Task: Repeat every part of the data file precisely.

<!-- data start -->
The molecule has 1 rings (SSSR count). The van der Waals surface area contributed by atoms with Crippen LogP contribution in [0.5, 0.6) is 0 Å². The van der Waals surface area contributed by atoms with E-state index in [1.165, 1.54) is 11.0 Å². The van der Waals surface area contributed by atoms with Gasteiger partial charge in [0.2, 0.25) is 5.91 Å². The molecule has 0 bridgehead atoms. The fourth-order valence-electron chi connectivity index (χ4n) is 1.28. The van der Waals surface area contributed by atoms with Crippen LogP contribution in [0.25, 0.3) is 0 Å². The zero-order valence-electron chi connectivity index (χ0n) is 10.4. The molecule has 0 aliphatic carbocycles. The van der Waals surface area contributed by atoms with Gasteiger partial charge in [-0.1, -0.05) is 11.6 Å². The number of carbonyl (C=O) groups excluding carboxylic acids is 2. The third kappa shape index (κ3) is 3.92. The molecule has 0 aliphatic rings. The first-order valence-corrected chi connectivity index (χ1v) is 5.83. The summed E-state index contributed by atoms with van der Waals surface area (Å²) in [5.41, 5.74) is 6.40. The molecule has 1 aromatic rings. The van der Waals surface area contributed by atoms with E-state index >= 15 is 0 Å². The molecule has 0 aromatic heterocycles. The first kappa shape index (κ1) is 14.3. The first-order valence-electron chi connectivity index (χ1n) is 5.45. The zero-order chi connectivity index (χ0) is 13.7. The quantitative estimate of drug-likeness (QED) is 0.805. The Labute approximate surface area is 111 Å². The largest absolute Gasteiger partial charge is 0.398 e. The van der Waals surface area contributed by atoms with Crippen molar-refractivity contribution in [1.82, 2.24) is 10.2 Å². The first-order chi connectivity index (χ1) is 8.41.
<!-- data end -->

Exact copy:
The molecule has 1 rings (SSSR count). The van der Waals surface area contributed by atoms with Crippen LogP contribution in [0.5, 0.6) is 0 Å². The van der Waals surface area contributed by atoms with E-state index in [1.165, 1.54) is 11.0 Å². The van der Waals surface area contributed by atoms with Gasteiger partial charge in [0.2, 0.25) is 5.91 Å². The molecule has 0 bridgehead atoms. The fourth-order valence-electron chi connectivity index (χ4n) is 1.28. The van der Waals surface area contributed by atoms with Crippen LogP contribution in [0.25, 0.3) is 0 Å². The zero-order valence-electron chi connectivity index (χ0n) is 10.4. The molecule has 0 aliphatic carbocycles. The van der Waals surface area contributed by atoms with Gasteiger partial charge in [-0.1, -0.05) is 11.6 Å². The number of carbonyl (C=O) groups excluding carboxylic acids is 2. The third kappa shape index (κ3) is 3.92. The molecule has 0 aliphatic rings. The first-order valence-corrected chi connectivity index (χ1v) is 5.83. The summed E-state index contributed by atoms with van der Waals surface area (Å²) in [5.41, 5.74) is 6.40. The molecule has 1 aromatic rings. The van der Waals surface area contributed by atoms with E-state index >= 15 is 0 Å². The molecule has 0 aromatic heterocycles. The first kappa shape index (κ1) is 14.3. The first-order valence-electron chi connectivity index (χ1n) is 5.45. The zero-order chi connectivity index (χ0) is 13.7. The quantitative estimate of drug-likeness (QED) is 0.805. The Labute approximate surface area is 111 Å². The largest absolute Gasteiger partial charge is 0.398 e. The van der Waals surface area contributed by atoms with Crippen molar-refractivity contribution in [1.82, 2.24) is 10.2 Å². The first-order chi connectivity index (χ1) is 8.41.